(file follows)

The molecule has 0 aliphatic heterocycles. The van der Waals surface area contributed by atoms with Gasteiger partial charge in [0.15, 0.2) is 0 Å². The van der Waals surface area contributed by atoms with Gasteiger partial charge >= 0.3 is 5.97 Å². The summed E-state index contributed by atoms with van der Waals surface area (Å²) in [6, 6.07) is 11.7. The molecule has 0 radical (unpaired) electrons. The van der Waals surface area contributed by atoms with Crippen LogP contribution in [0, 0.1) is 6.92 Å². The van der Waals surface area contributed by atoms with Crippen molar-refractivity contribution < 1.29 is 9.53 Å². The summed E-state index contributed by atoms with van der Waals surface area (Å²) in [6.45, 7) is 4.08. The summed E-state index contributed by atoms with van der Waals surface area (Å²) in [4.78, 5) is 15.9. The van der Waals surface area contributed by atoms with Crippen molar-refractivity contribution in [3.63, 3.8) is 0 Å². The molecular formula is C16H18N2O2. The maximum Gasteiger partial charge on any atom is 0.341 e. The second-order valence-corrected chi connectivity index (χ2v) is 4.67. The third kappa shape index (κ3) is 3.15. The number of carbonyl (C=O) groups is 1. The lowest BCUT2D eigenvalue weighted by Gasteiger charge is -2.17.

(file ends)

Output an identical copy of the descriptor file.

The molecule has 0 aliphatic heterocycles. The van der Waals surface area contributed by atoms with Gasteiger partial charge in [0.15, 0.2) is 0 Å². The van der Waals surface area contributed by atoms with Gasteiger partial charge >= 0.3 is 5.97 Å². The summed E-state index contributed by atoms with van der Waals surface area (Å²) in [6, 6.07) is 11.7. The molecule has 0 radical (unpaired) electrons. The van der Waals surface area contributed by atoms with Crippen LogP contribution in [0, 0.1) is 6.92 Å². The van der Waals surface area contributed by atoms with Crippen molar-refractivity contribution < 1.29 is 9.53 Å². The summed E-state index contributed by atoms with van der Waals surface area (Å²) in [6.45, 7) is 4.08. The summed E-state index contributed by atoms with van der Waals surface area (Å²) in [4.78, 5) is 15.9. The van der Waals surface area contributed by atoms with Crippen molar-refractivity contribution in [3.63, 3.8) is 0 Å². The molecular formula is C16H18N2O2. The maximum Gasteiger partial charge on any atom is 0.341 e. The second-order valence-corrected chi connectivity index (χ2v) is 4.67. The third kappa shape index (κ3) is 3.15. The number of carbonyl (C=O) groups is 1. The lowest BCUT2D eigenvalue weighted by Gasteiger charge is -2.17.